The flourishment of terrorist activities as well as the rising of new conflicts across the globe in the past few years have gone hand in hand with an increase in the use of torture as an interrogation method. Indeed, many governments subject detainees to unlawful treatments to extrapolate confessions, even whereas the individuals do not actually constitute a threat to national security or do not possess crucial information. This seems to be particularly the case in the Middle East, especially in the context of conflict and post-conflict situations.
Reports of torture and other ill-treatment in Syria have escalated since the beginning of the civil war in March 2011 as a brutal response from the authorities to the ongoing internal conflict. The practice is used routinely against those detained for their suspected involvement in opposition activities, including peaceful activists and children. There are reports that thousands have died in custody.
GICJ is particularly concerned with the abuse of detainees during arrest and interrogation In Israel and the Occupied Palestinian Territories, particularly in the case of Palestinians. Since 2001, more than 800 complaints of torture have been made against the Israel Security Agency, but no criminal investigation has been launched into any of them.
In Iraq, the phenomenon remains widespread. Despite being a State Party to the UNCAT, the country is yet to sign OPCAT, making it hard for the UN to monitor the situation in detention centres and prisons on ground. Nevertheless, it is a widely known fact that torture is regularly and systematically used in the country as an interrogational technique. Let alone the countless testimonies received by Geneva International Centre for Justice (GICJ) and other non-governmental organizations, a 2014 UNAMI report also confirmed the wide use of torture of detainees at the hands of the authorities, following initial arrest and during the investigation proceedings, “aimed at inducing accused persons to make confessions in relation to the crimes for which they have been detained”.4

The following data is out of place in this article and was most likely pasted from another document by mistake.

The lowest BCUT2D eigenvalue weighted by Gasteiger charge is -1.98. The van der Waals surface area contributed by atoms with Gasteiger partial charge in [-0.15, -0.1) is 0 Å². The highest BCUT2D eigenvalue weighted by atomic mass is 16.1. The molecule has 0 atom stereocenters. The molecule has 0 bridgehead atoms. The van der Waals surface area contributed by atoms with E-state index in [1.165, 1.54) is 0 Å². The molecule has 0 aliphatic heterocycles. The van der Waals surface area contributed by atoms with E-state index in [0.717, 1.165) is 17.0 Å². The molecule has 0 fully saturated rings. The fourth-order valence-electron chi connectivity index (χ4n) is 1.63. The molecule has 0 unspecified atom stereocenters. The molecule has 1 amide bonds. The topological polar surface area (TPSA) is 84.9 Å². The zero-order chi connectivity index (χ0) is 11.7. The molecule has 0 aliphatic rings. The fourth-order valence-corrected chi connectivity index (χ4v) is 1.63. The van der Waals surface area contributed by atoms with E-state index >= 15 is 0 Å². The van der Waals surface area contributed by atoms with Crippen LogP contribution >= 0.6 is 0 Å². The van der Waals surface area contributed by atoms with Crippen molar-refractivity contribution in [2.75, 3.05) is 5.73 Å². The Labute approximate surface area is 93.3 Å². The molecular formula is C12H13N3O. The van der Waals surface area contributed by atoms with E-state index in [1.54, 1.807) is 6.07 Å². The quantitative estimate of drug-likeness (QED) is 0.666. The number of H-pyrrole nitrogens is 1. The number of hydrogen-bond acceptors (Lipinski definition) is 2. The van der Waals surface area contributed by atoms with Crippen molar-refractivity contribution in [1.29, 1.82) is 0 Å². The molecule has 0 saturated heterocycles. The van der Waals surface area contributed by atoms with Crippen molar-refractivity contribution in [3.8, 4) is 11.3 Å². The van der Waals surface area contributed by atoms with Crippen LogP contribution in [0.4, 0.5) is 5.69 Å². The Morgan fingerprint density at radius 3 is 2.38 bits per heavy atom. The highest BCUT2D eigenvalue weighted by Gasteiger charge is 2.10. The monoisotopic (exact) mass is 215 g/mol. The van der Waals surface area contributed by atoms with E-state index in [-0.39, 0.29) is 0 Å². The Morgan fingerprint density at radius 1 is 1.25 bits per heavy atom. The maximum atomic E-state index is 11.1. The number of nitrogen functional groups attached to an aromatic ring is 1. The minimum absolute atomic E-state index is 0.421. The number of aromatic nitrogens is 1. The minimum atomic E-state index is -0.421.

Torture in Iraq is not only perpetrated by prison officers against detainees, but it is also commonly practiced by pro-government militias in the context of the “fight against ISIS”. In these regards, GICJ has received documented proof of hundreds of cases of torture against civilians following the military operations to retake cities controlled by ISIS. Among the most recent episodes, we can recall the hundreds of cases of torture being reported to GICJ in the aftermath of the military campaign against the city of Fallujah. On 2th- 5th June 2016, during the fighting in Saqlawiya, a small city 20 km west of Fallujah, roughly 650 persons released after being captured by militias, carried signs and marks of torture on their bodies. They reported that militias have been practicing all kinds of ill-treatments against them, including stabbing them with knives and other weapons and beating them up. Among them, 150 presented body fractures, such as broken legs and arms, and other 100 persons presented signs of severe burns on their back and their chests. Testimonies revealed that a few have been forced to drink their own urine while some others have been laid on the ground and ran over by shuffles.5